STONEHAVEN.

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“The flocks are white upon the moor,
The forest’s filled with deer;
There’s industry at every door,
And shipping at the pier.”

STONEHEAVEN, like Aberdeen, has its old town and it’s new; but “with this
distinction, that of the latter, the new town is the older of the two.” The old town of
Stonehaven, or Steenhive as it was formerly written, was built on feus granted by
the “Earls Marischal,” by one of whom it was erected into a burg of barony. The new
town, or “Links of Arduthie,” is separated from the old town by a brook, called the water
of Carron, and is built upon the estate of the patriotic Mr. Barclay Allardyce, of Ury. It is
the county-town; and hither, in 1660, the sheriff-court was removed from Kincardine by
Act of Parliament.

On the southwest of a bare rocky promontory, called Garron point, at the
entrance of Stonehaven Bay, are seen the ruins of Cowie Chapel, which is said to have
been dedicated to the Blessed Virgin. From this point on the north, called Garron, to that
of Downie on the south, is what is termed the Bay of Stonehaven. The town stretches
from the bridge over the Cowie river, on the north, to the above-mentioned head-land,
Downie Point, on the south; but it is divided, as already stated, into two parts by the ”
Carron;” the north part being the new, and the south the old, or sea-town; close to which
last, and to Downie Point, which is a protection to it from south-east gales, stands the
Harbour, erected, like most others on the east coast, sea-ward. It is a capacious basin,
and would contain a great number of vessels, but until lately, when two cross-jetties
were built, it was very insecure, or afforded little protection to vessels during north-east
and east gales, to which it is much exposed, the entrance being to the east. It is now,
however, comparatively secure; and gas-lights being erected, the one bearing on the
other, vessels bound southward in winter find it a very agreeable retreat, and about
thirty so situated have been seen in it at one time.

The exports consist of grain, timber, herrings, and other fish; the imports are
principally coals and lime, of which a great quantity is required for agricultural purposes.

The Harbour, in spring tides, will admit vessels drawing fourteen feet water,
sometimes upwards; but in ordinary tides the depth can hardly be reckoned at more
than from ten to eleven feet.

The trade of curing fish by smoke-drying, in imitation of the Finnan haddies, is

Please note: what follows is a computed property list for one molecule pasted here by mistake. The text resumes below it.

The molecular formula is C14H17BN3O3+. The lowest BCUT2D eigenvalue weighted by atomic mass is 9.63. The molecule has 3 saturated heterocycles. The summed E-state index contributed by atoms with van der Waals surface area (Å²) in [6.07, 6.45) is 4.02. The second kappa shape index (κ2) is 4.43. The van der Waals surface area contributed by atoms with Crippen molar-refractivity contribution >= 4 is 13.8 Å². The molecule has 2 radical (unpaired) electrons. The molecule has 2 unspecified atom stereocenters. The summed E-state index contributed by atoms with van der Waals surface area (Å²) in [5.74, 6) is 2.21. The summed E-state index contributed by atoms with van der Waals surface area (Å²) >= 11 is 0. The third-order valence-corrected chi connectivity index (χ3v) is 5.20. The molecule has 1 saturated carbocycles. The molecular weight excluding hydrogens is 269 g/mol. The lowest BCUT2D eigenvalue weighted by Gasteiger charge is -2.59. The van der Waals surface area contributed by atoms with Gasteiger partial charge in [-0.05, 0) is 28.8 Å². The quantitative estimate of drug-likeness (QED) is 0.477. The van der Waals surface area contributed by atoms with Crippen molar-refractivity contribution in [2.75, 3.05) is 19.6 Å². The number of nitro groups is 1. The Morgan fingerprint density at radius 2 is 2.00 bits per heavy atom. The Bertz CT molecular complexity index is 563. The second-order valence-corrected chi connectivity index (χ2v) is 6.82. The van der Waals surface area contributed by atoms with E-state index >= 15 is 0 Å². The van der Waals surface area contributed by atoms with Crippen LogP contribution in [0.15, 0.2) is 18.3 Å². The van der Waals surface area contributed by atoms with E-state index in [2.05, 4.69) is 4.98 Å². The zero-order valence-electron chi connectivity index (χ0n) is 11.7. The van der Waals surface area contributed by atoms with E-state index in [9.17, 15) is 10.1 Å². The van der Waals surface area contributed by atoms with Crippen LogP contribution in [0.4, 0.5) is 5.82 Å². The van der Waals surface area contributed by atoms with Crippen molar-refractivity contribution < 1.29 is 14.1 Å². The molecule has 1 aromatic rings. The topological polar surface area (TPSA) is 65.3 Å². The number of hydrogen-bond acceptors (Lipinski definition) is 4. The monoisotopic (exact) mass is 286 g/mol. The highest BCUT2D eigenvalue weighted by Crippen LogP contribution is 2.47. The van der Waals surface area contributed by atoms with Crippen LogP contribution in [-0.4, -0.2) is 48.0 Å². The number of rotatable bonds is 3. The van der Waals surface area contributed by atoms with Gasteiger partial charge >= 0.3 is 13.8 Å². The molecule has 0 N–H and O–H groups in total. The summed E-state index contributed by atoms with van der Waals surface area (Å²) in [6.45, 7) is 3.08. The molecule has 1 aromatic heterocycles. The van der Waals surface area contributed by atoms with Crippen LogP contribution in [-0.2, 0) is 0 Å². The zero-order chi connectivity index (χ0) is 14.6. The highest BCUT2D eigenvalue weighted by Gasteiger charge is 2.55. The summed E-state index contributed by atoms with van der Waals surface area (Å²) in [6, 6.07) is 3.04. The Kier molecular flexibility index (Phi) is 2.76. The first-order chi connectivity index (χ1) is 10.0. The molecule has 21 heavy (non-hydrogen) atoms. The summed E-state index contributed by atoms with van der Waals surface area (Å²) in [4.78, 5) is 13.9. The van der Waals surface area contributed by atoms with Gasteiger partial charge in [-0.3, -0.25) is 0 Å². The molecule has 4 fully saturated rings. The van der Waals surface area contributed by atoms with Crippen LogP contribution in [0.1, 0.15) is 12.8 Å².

carried on with much spirit: several large houses have been fitted up for this purpose
and for red-herrings; and a stranger would scarcely believe the extent done in this
business, the haddocks thus cured being sent to London, Edinburgh, and other markets
in the south, by all conveyances.

The other trade of the place is principally in manufacturing woollen, linen,
and cotton cloths, a branch of native industry in which great numbers of people are
employed. The Glenury distillery is a large concern, and close to the town, from which a
great quantity of whiskey is constantly shipped off.

Among the disasters which, in its day, Stonehaven has had to deplore, we
may cite the following, as characteristic of those unhappy times when the country was
torn by the violence of faction, and fire and sword laid waste this ill-fated district. On
the 20th of March, 1645, the Marquis of Montrose, then quartered at Stonehaven,
addressed a letter to Earl Marischal, at his castle of Dunnottar, about two miles from
this, exhorting him to espouse the royal cause; but receiving no answer, he proceeded
to wreak his vengeance on the earl’s lands and dependants. “Thereafter,” says the
historian Spalding, “he fires the Tolbooth, a prison of Stonehaven, wherein there was
store of grain, and the whole town, with all the barnyards, houses, and other buildings,
except those of James Clark, wherein Montrose himself was quartered. They plundered
a ship lying in the harbour, and then set fire to her, as well as to all the fishing-boats
then in the harbour. They burnt up the whole town of Cowie, houses, buildings, corn,
and corn-yards; and in like manner plundered the whole goods, gear, horses, and oxen,
sheep, which they could get; plundered the parson of Dunnottar’s house and set it
on fire. The people of Stonehaven and Cowie, it is said, came out, men, women, and
children at their feet and children in their arms, crying, howling, and weeping, praying
the earl, for God’s sake, to save them from this fire as soon as it was kindled; but
these poor people got no answer, nor knew they where to go with their children. How
lamentable to behold!”

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